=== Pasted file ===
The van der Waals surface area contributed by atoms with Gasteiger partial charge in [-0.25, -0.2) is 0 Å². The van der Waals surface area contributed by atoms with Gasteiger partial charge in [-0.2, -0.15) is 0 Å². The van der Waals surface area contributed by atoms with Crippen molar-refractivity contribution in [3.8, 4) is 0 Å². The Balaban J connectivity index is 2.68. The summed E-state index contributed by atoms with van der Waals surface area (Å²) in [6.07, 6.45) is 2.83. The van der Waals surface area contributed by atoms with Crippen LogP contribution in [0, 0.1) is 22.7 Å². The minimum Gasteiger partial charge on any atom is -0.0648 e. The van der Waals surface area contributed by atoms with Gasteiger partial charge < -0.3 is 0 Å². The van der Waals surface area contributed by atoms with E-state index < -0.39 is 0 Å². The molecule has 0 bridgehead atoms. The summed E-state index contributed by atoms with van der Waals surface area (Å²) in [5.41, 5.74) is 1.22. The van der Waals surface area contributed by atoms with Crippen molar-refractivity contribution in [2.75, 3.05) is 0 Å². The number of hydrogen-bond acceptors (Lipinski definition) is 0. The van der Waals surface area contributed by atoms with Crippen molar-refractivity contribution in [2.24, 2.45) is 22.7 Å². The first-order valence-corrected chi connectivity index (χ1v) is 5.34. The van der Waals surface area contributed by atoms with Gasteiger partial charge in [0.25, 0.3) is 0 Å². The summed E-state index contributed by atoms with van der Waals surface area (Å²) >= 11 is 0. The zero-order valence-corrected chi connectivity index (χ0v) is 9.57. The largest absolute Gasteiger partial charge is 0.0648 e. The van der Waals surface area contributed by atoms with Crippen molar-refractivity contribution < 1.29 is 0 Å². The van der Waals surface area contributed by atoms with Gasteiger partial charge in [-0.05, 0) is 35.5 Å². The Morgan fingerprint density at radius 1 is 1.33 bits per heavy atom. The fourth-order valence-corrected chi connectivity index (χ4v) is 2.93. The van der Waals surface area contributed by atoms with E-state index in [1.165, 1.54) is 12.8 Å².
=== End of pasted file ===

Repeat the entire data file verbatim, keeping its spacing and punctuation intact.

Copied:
The van der Waals surface area contributed by atoms with Gasteiger partial charge in [-0.25, -0.2) is 0 Å². The van der Waals surface area contributed by atoms with Gasteiger partial charge in [-0.2, -0.15) is 0 Å². The van der Waals surface area contributed by atoms with Crippen molar-refractivity contribution in [3.8, 4) is 0 Å². The Balaban J connectivity index is 2.68. The summed E-state index contributed by atoms with van der Waals surface area (Å²) in [6.07, 6.45) is 2.83. The van der Waals surface area contributed by atoms with Crippen LogP contribution in [0, 0.1) is 22.7 Å². The minimum Gasteiger partial charge on any atom is -0.0648 e. The van der Waals surface area contributed by atoms with Gasteiger partial charge < -0.3 is 0 Å². The van der Waals surface area contributed by atoms with E-state index < -0.39 is 0 Å². The molecule has 0 bridgehead atoms. The summed E-state index contributed by atoms with van der Waals surface area (Å²) in [5.41, 5.74) is 1.22. The van der Waals surface area contributed by atoms with Crippen molar-refractivity contribution in [2.75, 3.05) is 0 Å². The number of hydrogen-bond acceptors (Lipinski definition) is 0. The van der Waals surface area contributed by atoms with Crippen molar-refractivity contribution in [2.24, 2.45) is 22.7 Å². The first-order valence-corrected chi connectivity index (χ1v) is 5.34. The van der Waals surface area contributed by atoms with Gasteiger partial charge in [0.25, 0.3) is 0 Å². The summed E-state index contributed by atoms with van der Waals surface area (Å²) >= 11 is 0. The zero-order valence-corrected chi connectivity index (χ0v) is 9.57. The largest absolute Gasteiger partial charge is 0.0648 e. The van der Waals surface area contributed by atoms with Crippen molar-refractivity contribution < 1.29 is 0 Å². The van der Waals surface area contributed by atoms with Gasteiger partial charge in [-0.05, 0) is 35.5 Å². The Morgan fingerprint density at radius 1 is 1.33 bits per heavy atom. The fourth-order valence-corrected chi connectivity index (χ4v) is 2.93. The van der Waals surface area contributed by atoms with E-state index in [1.165, 1.54) is 12.8 Å².